Chloral hydrate is a drug that is used to help sedate
persons before and after surgery, to help relieve anxiety
or tension, and to help promote sleep in persons with insomnia . It is sold in the United States under the brand names Aquachloral and Noctec. It is also available under its generic name.
Chloral hydrate is primarily used to help sedate persons, especially children, before and after surgery. It has a calming effect on persons as they prepare for surgery. It is also used to help persons who have sleep difficulties fall asleep. Chloral hydrate can be used to help calm tense or nervous persons.
Chloral hydrate is classified as a sedative-hypnotics drug. The entire mechanism by which chloral hydrate works is not completely understood. It is believed that a chemical produced by chloral hydrate called trichloroethanol causes a mild depressive effect on the brain .
Chloral hydrate is available in oral and suppository forms. The oral form includes both capsules and a syrup. Adults usually receive 500 mg–1000 mg taken 15–30 minutes before bedtime or one to two hours before surgery. These dosages are for hypnotic effects. For sedative effects, 250 mg is usually taken three times daily after meals. Total daily dosage should not be more than 2 g (2000 mg). The hypnotic dose for children is usually 50 mg for every kilogram of body weight. The maximum amount per single dose is 1 g. Daily dosage is usually divided into several smaller doses and taken throughout the day. The sedative dose is typically one-half of the hypnotic dose. The syrup form should be combined with a half glass of fruit juice or water. The capsules should be taken with a full glass of water or juice to help prevent stomach upset.
The typical hypnotic dose using suppositories is 10–20 grains before bedtime in adults. The sedative dose for adults is 5–10 grains three times daily. The total maximum suppository dose should not be more than 30 grains per day. The hypnotic suppository dose in children is 5 grains for every 40 pounds (18.2 kg) of body weight. The sedative dose is one-half of this amount. The amount of absorption of these suppositories is primarily based on how well the body is hydrated and not on body temperature. It helps to moisten the suppository and finger before inserting the suppository.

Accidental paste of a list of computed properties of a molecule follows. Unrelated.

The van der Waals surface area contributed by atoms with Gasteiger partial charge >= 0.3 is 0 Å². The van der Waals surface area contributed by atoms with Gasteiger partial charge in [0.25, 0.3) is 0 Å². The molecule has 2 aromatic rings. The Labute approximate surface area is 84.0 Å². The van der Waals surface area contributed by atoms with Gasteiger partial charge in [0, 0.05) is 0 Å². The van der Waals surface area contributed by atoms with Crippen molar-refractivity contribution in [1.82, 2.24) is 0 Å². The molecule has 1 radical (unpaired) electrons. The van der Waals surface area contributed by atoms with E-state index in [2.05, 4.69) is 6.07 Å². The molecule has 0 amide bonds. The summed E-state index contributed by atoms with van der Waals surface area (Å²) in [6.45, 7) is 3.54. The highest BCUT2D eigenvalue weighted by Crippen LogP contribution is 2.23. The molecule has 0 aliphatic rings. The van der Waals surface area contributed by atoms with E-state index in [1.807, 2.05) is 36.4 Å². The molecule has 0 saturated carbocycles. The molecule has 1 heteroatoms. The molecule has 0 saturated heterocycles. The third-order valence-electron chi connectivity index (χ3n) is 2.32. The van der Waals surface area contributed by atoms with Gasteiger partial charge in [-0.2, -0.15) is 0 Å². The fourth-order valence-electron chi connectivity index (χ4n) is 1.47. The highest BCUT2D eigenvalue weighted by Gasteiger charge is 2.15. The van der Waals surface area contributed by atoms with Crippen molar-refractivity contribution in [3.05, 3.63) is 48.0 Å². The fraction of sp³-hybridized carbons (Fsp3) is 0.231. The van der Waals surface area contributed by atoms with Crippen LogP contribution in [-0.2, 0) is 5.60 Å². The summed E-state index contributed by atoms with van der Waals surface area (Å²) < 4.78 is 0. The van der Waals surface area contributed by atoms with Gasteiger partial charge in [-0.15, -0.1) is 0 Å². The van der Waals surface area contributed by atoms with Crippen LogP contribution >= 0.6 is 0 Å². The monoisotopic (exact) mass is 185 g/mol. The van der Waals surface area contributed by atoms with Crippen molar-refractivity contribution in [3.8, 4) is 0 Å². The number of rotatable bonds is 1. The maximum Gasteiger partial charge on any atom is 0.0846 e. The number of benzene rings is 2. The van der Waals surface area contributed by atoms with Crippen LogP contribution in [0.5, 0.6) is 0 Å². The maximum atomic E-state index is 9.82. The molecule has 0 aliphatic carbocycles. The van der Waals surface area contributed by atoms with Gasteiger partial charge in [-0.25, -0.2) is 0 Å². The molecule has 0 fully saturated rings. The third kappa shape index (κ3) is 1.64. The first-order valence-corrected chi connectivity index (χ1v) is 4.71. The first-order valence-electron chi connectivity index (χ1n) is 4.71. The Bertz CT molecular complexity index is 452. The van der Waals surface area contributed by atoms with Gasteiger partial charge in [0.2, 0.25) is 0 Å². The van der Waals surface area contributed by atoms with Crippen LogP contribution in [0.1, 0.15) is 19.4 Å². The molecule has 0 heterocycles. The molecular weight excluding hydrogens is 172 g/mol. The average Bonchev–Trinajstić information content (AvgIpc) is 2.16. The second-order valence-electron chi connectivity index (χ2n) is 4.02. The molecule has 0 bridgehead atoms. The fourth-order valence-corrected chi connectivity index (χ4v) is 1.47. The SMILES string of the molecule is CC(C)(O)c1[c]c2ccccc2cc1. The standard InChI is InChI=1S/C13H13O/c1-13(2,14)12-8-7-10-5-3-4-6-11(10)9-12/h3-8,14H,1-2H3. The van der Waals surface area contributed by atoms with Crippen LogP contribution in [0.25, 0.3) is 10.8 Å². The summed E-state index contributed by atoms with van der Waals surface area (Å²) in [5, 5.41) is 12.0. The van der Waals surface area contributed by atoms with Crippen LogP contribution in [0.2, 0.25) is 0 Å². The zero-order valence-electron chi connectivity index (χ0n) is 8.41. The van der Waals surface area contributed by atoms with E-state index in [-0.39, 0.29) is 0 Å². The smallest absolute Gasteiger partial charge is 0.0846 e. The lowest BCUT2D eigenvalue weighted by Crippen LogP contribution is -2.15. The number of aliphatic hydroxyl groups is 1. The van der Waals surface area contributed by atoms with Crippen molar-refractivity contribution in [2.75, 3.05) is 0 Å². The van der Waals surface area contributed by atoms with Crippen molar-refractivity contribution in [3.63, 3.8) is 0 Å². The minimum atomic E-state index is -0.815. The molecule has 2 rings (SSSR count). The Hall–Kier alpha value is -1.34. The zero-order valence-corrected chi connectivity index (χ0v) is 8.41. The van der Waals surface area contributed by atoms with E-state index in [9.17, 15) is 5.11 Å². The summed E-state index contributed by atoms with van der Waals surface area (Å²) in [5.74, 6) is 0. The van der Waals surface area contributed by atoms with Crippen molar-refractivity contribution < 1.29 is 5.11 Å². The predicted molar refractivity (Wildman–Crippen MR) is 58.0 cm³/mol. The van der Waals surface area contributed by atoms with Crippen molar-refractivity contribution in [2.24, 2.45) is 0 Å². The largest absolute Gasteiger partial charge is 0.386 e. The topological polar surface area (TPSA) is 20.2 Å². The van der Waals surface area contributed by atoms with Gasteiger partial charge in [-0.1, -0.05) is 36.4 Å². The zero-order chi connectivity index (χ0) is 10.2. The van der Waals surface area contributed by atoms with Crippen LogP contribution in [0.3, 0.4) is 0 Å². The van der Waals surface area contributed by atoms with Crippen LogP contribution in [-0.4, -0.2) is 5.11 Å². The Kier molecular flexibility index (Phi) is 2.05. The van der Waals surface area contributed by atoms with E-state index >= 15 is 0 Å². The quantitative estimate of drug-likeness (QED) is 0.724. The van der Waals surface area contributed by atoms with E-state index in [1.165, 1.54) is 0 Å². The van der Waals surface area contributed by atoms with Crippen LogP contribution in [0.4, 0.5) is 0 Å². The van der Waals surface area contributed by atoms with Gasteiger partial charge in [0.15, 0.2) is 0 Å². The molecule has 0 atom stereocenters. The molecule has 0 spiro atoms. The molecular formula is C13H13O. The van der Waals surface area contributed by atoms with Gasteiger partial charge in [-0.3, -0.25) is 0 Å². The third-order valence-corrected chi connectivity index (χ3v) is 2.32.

The treating doctor needs to check the progress of any patients taking this drug for more than a few days to ensure significant side effects are not developing. Patients should not stop taking chloral hydrate suddenly. Instead, the dosage should be gradually decreased over time. Chloral hydrate can produce increased effects when combined with other central nervous depressants such as alcohol, antihistamines, and tranquilizers. The combination of chloral hydrate with these agents can cause significant drowsiness. Chloral hydrate can sometimes cause persons to become drowsy, lightheaded, or dizzy. Chloral hydrate should generally not be used in patients with a history of severe kidney disease, severe liver disease, or those with a history of significant heart disease.
Chloral hydrate should be used with great caution only where necessary in persons with a history of heart disease, gastrointestinal problems, porphyria, drug abuse, and in the elderly. Chloral hydrate should be used with caution in pregnant women and in women who are nursing. Chloral hydrate, as with most drugs, can be taken in excess to the point of overdose. Signs of overdose include difficulty in swallowing, extreme weakness, confusion, seizures , extreme drowsiness, low body temperature, staggering, changes in heart rate, and breathing problems.
Uncommon but serious side effects of chloral hydrate use include skin rash or hives. Even more rare side effects include confusion, hallucination, and excessive excitement. The development of any of these side effects should be promptly reported to a doctor.
Less serious but more common side effects of chloral hydrate use include nausea, stomach pain, and vomiting. Less common and not particularly serious side effects include diarrhea, lightheadedness, drowsiness, and clumsiness.
Chloral hydrate should not be combined with alcohol because of additive depressant effects on the central nervous system. This combination can lead to significant drowsiness. Likewise, chloral hydrate should not be combined with the antidepressants drugs called tricyclic antidepressants because of the additive depressive effect. Chloral hydrate should not be combined with the blood-thinning drug called warfarin. The combination of these drugs may require adjustments in the amount of the warfarin taken.
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Mark Mitchell, M.D.
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